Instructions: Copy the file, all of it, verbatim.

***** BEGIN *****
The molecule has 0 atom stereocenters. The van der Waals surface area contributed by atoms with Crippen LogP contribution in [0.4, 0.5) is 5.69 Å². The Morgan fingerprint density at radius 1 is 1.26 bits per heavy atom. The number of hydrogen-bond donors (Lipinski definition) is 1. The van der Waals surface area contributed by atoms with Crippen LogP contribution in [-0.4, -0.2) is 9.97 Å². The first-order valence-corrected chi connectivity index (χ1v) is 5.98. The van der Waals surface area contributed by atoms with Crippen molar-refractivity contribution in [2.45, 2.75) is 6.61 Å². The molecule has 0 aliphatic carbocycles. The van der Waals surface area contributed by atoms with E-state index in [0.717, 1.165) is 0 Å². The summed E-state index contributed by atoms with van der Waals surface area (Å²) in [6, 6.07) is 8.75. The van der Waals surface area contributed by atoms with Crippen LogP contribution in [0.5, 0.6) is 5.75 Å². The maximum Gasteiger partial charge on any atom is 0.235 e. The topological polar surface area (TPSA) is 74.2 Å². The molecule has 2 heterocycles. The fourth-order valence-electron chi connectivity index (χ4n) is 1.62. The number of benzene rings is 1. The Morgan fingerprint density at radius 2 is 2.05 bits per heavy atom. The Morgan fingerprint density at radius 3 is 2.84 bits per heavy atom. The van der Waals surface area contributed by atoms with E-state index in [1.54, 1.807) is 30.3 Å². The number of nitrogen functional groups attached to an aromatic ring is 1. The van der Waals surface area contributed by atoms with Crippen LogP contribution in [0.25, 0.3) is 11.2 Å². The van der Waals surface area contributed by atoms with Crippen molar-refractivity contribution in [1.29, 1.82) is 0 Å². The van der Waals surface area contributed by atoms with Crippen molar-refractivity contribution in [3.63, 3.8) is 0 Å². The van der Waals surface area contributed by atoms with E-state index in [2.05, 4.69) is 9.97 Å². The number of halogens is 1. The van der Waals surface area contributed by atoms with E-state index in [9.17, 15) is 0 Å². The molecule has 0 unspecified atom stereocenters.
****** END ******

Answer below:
The molecule has 0 atom stereocenters. The van der Waals surface area contributed by atoms with Crippen LogP contribution in [0.4, 0.5) is 5.69 Å². The Morgan fingerprint density at radius 1 is 1.26 bits per heavy atom. The number of hydrogen-bond donors (Lipinski definition) is 1. The van der Waals surface area contributed by atoms with Crippen LogP contribution in [-0.4, -0.2) is 9.97 Å². The first-order valence-corrected chi connectivity index (χ1v) is 5.98. The van der Waals surface area contributed by atoms with Crippen molar-refractivity contribution in [2.45, 2.75) is 6.61 Å². The molecule has 0 aliphatic carbocycles. The van der Waals surface area contributed by atoms with E-state index in [0.717, 1.165) is 0 Å². The summed E-state index contributed by atoms with van der Waals surface area (Å²) in [6, 6.07) is 8.75. The van der Waals surface area contributed by atoms with Crippen LogP contribution in [0.5, 0.6) is 5.75 Å². The maximum Gasteiger partial charge on any atom is 0.235 e. The topological polar surface area (TPSA) is 74.2 Å². The molecule has 2 heterocycles. The fourth-order valence-electron chi connectivity index (χ4n) is 1.62. The number of benzene rings is 1. The Morgan fingerprint density at radius 2 is 2.05 bits per heavy atom. The Morgan fingerprint density at radius 3 is 2.84 bits per heavy atom. The van der Waals surface area contributed by atoms with E-state index in [1.54, 1.807) is 30.3 Å². The number of nitrogen functional groups attached to an aromatic ring is 1. The van der Waals surface area contributed by atoms with Crippen LogP contribution in [0.25, 0.3) is 11.2 Å². The van der Waals surface area contributed by atoms with Crippen molar-refractivity contribution in [1.29, 1.82) is 0 Å². The van der Waals surface area contributed by atoms with Crippen molar-refractivity contribution in [3.63, 3.8) is 0 Å². The van der Waals surface area contributed by atoms with E-state index in [2.05, 4.69) is 9.97 Å². The number of halogens is 1. The van der Waals surface area contributed by atoms with E-state index in [9.17, 15) is 0 Å². The molecule has 0 unspecified atom stereocenters.